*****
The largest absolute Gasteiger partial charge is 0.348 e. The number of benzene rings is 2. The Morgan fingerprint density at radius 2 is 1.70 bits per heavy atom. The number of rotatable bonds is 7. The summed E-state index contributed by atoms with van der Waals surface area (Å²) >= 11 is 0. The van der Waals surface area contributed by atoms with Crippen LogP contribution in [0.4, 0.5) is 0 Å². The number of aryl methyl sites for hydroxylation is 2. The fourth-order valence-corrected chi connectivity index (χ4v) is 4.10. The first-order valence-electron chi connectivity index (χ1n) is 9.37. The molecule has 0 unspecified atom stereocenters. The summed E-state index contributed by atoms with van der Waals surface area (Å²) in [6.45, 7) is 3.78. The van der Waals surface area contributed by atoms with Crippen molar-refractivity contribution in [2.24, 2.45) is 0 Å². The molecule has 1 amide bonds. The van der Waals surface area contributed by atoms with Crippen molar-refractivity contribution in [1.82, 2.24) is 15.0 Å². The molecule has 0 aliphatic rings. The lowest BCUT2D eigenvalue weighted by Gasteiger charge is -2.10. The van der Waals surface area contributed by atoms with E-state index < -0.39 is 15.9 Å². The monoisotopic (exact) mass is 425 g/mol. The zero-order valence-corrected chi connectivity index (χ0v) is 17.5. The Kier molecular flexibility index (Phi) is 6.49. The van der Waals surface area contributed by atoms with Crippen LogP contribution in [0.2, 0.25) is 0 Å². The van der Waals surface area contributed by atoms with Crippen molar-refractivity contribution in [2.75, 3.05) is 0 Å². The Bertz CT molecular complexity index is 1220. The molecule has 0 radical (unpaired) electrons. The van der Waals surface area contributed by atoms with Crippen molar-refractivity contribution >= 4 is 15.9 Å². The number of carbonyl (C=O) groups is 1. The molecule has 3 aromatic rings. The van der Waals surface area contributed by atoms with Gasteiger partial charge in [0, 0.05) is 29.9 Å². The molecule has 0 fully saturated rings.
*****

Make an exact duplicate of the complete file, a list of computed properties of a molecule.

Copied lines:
The largest absolute Gasteiger partial charge is 0.348 e. The number of benzene rings is 2. The Morgan fingerprint density at radius 2 is 1.70 bits per heavy atom. The number of rotatable bonds is 7. The summed E-state index contributed by atoms with van der Waals surface area (Å²) >= 11 is 0. The van der Waals surface area contributed by atoms with Crippen LogP contribution in [0.4, 0.5) is 0 Å². The number of aryl methyl sites for hydroxylation is 2. The fourth-order valence-corrected chi connectivity index (χ4v) is 4.10. The first-order valence-electron chi connectivity index (χ1n) is 9.37. The molecule has 0 unspecified atom stereocenters. The summed E-state index contributed by atoms with van der Waals surface area (Å²) in [6.45, 7) is 3.78. The van der Waals surface area contributed by atoms with Crippen molar-refractivity contribution in [2.24, 2.45) is 0 Å². The molecule has 1 amide bonds. The van der Waals surface area contributed by atoms with Crippen molar-refractivity contribution in [1.82, 2.24) is 15.0 Å². The molecule has 0 aliphatic rings. The lowest BCUT2D eigenvalue weighted by Gasteiger charge is -2.10. The van der Waals surface area contributed by atoms with E-state index < -0.39 is 15.9 Å². The monoisotopic (exact) mass is 425 g/mol. The zero-order valence-corrected chi connectivity index (χ0v) is 17.5. The Kier molecular flexibility index (Phi) is 6.49. The van der Waals surface area contributed by atoms with Crippen LogP contribution in [0.2, 0.25) is 0 Å². The van der Waals surface area contributed by atoms with Crippen molar-refractivity contribution in [2.75, 3.05) is 0 Å². The Bertz CT molecular complexity index is 1220. The molecule has 0 radical (unpaired) electrons. The van der Waals surface area contributed by atoms with Crippen molar-refractivity contribution >= 4 is 15.9 Å². The number of carbonyl (C=O) groups is 1. The molecule has 3 aromatic rings. The van der Waals surface area contributed by atoms with Gasteiger partial charge in [0, 0.05) is 29.9 Å². The molecule has 0 fully saturated rings.